‘Fauda’ Screenwriter Wanted to Depict Terrorists as ‘Real Human Beings’

Laetitia Eido, left, and Lior Raz in a scene from “Fauda.” (Courtesy of Netflix)

In his view, the show has another distinguishing characteristic.

“There isn’t any hero in the sense of a good guy or a bad guy,” Zonder said. “Life is more complicated. There is a protagonist and an antagonist — Doron is the protagonist and Abu Ahmad (Hisham Suleiman) is the antagonist.

“It’s not that Doron is good and Abu Ahmad is bad. … It was important for me as an Israeli to show that members of the Hamas military wing have their families and their motives. They are not [totally] evil. This is the basis of the DNA of the first season of ‘Fauda.’”

The show has been praised for this refreshing perspective and equally for its gripping plot. Palestinian writer Yasmeen Serhan wrote in The Atlantic in June that despite her qualms with watching a show about the conflict from an Israeli perspective, it is “binge-worthy TV.”

“Fauda” was a surprise hit in Israel and, subsequently, in much of the rest of the world.

“The settlers loved it. Even Hamas,” Zonder said. “Their spokesman posted online that ‘the Zionists could not kill us in the field, so they’re killing us on TV.’ Then they put a link to the first episode on their website.”

In March, the Boycott, Divestment and Sanctions movement against Israel insisted that Netflix drop the series, claiming it “promotes and legitimizes the war crimes committed by death squads.” It may, in fact, do the exact opposite, and give even the staunchest Israeli supporter pause about tactics used by the Israeli military.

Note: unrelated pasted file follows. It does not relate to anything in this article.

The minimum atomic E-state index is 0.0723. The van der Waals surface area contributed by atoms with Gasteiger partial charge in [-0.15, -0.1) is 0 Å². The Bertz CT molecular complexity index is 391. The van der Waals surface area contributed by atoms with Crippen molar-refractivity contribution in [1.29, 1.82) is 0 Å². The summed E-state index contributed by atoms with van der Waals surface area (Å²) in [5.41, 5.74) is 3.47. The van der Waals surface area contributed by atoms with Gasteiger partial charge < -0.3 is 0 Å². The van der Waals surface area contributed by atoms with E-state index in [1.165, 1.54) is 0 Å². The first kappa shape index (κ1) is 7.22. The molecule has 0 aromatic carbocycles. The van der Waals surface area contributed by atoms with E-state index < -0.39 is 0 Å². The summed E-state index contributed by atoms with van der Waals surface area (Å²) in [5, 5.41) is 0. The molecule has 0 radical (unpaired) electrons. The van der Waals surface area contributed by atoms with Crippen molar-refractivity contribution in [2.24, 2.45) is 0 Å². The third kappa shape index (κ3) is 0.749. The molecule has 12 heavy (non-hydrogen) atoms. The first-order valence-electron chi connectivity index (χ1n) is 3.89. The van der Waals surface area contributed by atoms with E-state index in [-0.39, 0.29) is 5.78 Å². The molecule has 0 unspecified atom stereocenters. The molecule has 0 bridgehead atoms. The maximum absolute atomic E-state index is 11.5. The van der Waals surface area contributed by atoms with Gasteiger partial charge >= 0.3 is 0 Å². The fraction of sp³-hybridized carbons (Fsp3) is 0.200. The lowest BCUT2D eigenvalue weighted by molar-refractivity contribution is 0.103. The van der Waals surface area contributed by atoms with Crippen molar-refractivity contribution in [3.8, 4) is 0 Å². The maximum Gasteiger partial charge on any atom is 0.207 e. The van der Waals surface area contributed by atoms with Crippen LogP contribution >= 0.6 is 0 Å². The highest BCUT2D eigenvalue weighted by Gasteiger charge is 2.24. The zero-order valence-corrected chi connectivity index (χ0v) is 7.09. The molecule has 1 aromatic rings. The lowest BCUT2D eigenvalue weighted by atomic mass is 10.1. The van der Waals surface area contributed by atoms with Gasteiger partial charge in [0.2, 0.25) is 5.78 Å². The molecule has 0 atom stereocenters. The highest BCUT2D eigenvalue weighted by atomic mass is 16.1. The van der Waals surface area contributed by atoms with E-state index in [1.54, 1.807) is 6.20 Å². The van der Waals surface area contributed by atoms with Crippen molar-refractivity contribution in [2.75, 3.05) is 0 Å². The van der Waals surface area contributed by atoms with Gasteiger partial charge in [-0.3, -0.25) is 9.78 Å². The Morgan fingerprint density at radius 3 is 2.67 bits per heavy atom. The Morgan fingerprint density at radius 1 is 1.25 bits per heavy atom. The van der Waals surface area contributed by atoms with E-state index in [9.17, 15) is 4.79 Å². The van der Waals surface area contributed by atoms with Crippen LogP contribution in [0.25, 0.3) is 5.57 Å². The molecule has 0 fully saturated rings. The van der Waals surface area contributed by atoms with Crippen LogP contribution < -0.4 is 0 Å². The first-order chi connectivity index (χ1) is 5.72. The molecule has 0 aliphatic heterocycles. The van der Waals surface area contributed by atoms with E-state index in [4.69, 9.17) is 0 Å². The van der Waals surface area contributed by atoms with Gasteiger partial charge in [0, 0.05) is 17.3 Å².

Before “Fauda,” Zonder wrote the multiple award-winning docudrama “Sabena Hijacking: My Version,” about the 1997 hijacking of a Sabena Airlines flight and the rescue of its passengers. It was Israel’s entry in the 2015 Academy Awards’ foreign film race.

Between classes, he’s at work writing another docudrama, about the Mossad’s Operation Wrath of God, the effort to kill the terrorists responsible for the Munich Olympics massacre (it was depicted onscreen in Steven Spielberg’s film “Munich”).

Zonder came to Rutgers at about the same time the federal government reopened its case charging that the school failed to respond to discrimination aimed at Jewish students. A suit by the Zionist Organization of America alleges that organizers of a pro-Palestinian event singled out Jewish students by charging them admission for the free event.

If BDS protesters were to show up when he speaks at Rutgers, Zonder said he wouldn’t argue with them.

“I must tell you I’m really not a hero, but I would like to meet with [them],” he said. “I’m prepared to hear what they have to say in case they are ready to listen, too. Otherwise not.”

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